Cigna refused to pay for a 17-year-old leukemia patient's liver transplant until the family staged a protest Thursday, but Nataline Sarkisyan died shortly after the reversal.
A grieving family is blaming an insurance company for the death Thursday of a 17-year-old leukemia patient, who died hours after the company reversed course and agreed to pay for her to receive a liver transplant.
Nataline Sarkisyan was being treated at UCLA Medical Center, where she had been unresponsive in intensive care for about three weeks, her mother said.
"She had a 65% chance of survival if she had gotten the liver," Hilda Sarkisyan said from her home this morning.
The Sarkisyans' insurer, Philadelphia-based Cigna HealthCare, denied the transplant earlier this month.
Doctors at UCLA sent a letter Dec. 11 to Cigna emphasizing that Nataline was eligible for a transplant, Hilda Sarkisyan said. But Cigna refused to pay, citing a lack of medical evidence the procedure would help.
Hilda Sarkisyan said the company was trying to save money. "They just like to collect. They don't want to deliver," she said.
On Thursday, the family rallied supporters online and staged a protest at Cigna's Glendale office with about 150 people, including many members of the local Armenian community and the California Nurses Assn., which had released statements supporting the family's cause.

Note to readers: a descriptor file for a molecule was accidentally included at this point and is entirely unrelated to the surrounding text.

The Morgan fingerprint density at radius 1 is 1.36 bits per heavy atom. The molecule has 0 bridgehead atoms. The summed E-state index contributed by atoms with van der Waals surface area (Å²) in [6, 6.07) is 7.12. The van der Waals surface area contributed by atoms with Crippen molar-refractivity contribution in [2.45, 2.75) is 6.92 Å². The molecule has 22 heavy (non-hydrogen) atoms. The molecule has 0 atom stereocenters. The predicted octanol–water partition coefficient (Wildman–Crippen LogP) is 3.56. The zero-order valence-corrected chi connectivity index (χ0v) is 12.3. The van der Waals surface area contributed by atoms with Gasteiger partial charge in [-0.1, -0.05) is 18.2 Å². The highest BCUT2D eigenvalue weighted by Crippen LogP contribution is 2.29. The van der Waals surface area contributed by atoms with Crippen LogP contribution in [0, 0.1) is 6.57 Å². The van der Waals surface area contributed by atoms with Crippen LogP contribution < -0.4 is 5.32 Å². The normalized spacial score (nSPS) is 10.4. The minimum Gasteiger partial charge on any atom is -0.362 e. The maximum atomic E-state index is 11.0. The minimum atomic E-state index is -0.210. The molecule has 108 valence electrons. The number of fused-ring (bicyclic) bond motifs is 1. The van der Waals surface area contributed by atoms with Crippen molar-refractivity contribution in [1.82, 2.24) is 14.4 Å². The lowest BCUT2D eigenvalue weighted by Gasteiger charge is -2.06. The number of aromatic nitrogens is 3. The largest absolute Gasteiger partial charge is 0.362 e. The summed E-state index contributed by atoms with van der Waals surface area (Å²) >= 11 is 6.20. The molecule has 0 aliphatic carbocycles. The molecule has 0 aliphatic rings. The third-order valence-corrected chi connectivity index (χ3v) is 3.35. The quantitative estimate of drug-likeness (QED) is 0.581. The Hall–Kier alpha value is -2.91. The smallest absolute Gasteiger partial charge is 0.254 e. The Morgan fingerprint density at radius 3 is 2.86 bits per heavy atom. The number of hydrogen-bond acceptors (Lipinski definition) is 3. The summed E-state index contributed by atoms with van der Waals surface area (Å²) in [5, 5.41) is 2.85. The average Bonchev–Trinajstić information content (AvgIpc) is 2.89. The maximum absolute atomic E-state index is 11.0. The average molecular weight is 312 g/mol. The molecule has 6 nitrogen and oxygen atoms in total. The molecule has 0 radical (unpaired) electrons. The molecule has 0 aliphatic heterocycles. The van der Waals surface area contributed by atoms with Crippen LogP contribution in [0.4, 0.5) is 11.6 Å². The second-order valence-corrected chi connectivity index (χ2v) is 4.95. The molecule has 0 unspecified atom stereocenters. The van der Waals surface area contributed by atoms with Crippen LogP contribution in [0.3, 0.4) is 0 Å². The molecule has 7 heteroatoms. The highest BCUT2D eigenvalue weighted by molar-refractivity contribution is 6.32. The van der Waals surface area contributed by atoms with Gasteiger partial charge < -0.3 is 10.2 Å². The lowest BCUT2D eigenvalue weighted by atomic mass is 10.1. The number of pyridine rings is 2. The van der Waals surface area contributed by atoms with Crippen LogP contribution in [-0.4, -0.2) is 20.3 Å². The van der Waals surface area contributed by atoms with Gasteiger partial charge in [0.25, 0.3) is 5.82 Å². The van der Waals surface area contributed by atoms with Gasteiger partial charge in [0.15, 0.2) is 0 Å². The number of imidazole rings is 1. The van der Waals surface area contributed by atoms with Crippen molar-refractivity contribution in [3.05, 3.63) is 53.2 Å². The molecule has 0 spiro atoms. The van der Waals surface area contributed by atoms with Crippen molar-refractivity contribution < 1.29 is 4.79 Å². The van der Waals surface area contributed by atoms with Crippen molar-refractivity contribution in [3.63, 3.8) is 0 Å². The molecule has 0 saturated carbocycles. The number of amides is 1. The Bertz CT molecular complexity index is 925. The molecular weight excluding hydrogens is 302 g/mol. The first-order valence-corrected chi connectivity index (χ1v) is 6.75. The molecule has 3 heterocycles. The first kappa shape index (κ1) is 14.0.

Later in the day, Cigna released a statement approving the transplant payment.
"Although it is outside the scope of the plan's coverage, and despite the lack of medical evidence regarding the effectiveness of such treatment," spokesman Wendell Potter wrote, "Cigna HealthCare has decided to make an exception in this rare and unusual case, and we will provide coverage should she proceed with the requested liver transplant. Our thoughts and payers are with Nataline and her family at this time."
Nataline died about 6 p.m.
Cigna spokesmen did not respond to e-mail and telephone requests for comment this morning.
The family's lawyer planned a news conference later today to discuss the situation.
Charles Idelson, spokesman for the Oakland-based California Nurses Assns., called Cigna's handling of the Sarkisyan's case "outrageous."
"If Cigna could approve the transplant yesterday in response to hundreds of phone calls and people pounding on their door in Glendale, why couldn't they have done it eight days earlier?" Idelson said this morning.
He said his group, which represents 75,000 nursing professionals, the majority in California, has recently rallied around a number of patients who have been denied care.
While it isn't clear that Cigna could have saved Nataline by approving the transplant earlier, Idelson said, the insurer should have trusted her doctors.
"The transplant was recommended by the medical professionals at the bedside," Idelson said. "They should have been listened to."